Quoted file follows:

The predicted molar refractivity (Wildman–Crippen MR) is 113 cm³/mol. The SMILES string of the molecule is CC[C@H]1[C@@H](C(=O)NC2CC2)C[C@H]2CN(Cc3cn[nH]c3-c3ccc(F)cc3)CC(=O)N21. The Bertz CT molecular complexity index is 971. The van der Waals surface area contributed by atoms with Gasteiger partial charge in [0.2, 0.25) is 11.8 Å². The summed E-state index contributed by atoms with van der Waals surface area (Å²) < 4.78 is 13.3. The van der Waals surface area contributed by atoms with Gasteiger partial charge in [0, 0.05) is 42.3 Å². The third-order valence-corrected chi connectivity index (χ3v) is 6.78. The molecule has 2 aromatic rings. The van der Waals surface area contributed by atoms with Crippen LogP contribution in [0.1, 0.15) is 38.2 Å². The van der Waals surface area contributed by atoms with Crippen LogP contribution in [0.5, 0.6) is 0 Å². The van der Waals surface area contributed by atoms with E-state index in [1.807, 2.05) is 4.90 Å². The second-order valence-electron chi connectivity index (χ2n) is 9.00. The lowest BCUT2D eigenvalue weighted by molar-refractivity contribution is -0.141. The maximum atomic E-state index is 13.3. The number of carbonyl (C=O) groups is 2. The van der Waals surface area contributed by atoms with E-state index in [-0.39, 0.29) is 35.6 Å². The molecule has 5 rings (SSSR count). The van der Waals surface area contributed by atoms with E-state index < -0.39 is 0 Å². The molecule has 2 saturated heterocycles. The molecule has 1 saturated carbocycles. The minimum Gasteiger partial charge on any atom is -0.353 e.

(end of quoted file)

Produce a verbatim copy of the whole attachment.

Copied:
The predicted molar refractivity (Wildman–Crippen MR) is 113 cm³/mol. The SMILES string of the molecule is CC[C@H]1[C@@H](C(=O)NC2CC2)C[C@H]2CN(Cc3cn[nH]c3-c3ccc(F)cc3)CC(=O)N21. The Bertz CT molecular complexity index is 971. The van der Waals surface area contributed by atoms with Gasteiger partial charge in [0.2, 0.25) is 11.8 Å². The summed E-state index contributed by atoms with van der Waals surface area (Å²) < 4.78 is 13.3. The van der Waals surface area contributed by atoms with Gasteiger partial charge in [0, 0.05) is 42.3 Å². The third-order valence-corrected chi connectivity index (χ3v) is 6.78. The molecule has 2 aromatic rings. The van der Waals surface area contributed by atoms with Crippen LogP contribution in [0.1, 0.15) is 38.2 Å². The van der Waals surface area contributed by atoms with Crippen LogP contribution in [0.5, 0.6) is 0 Å². The van der Waals surface area contributed by atoms with E-state index in [1.807, 2.05) is 4.90 Å². The second-order valence-electron chi connectivity index (χ2n) is 9.00. The lowest BCUT2D eigenvalue weighted by molar-refractivity contribution is -0.141. The maximum atomic E-state index is 13.3. The number of carbonyl (C=O) groups is 2. The van der Waals surface area contributed by atoms with E-state index in [-0.39, 0.29) is 35.6 Å². The molecule has 5 rings (SSSR count). The van der Waals surface area contributed by atoms with E-state index < -0.39 is 0 Å². The molecule has 2 saturated heterocycles. The molecule has 1 saturated carbocycles. The minimum Gasteiger partial charge on any atom is -0.353 e.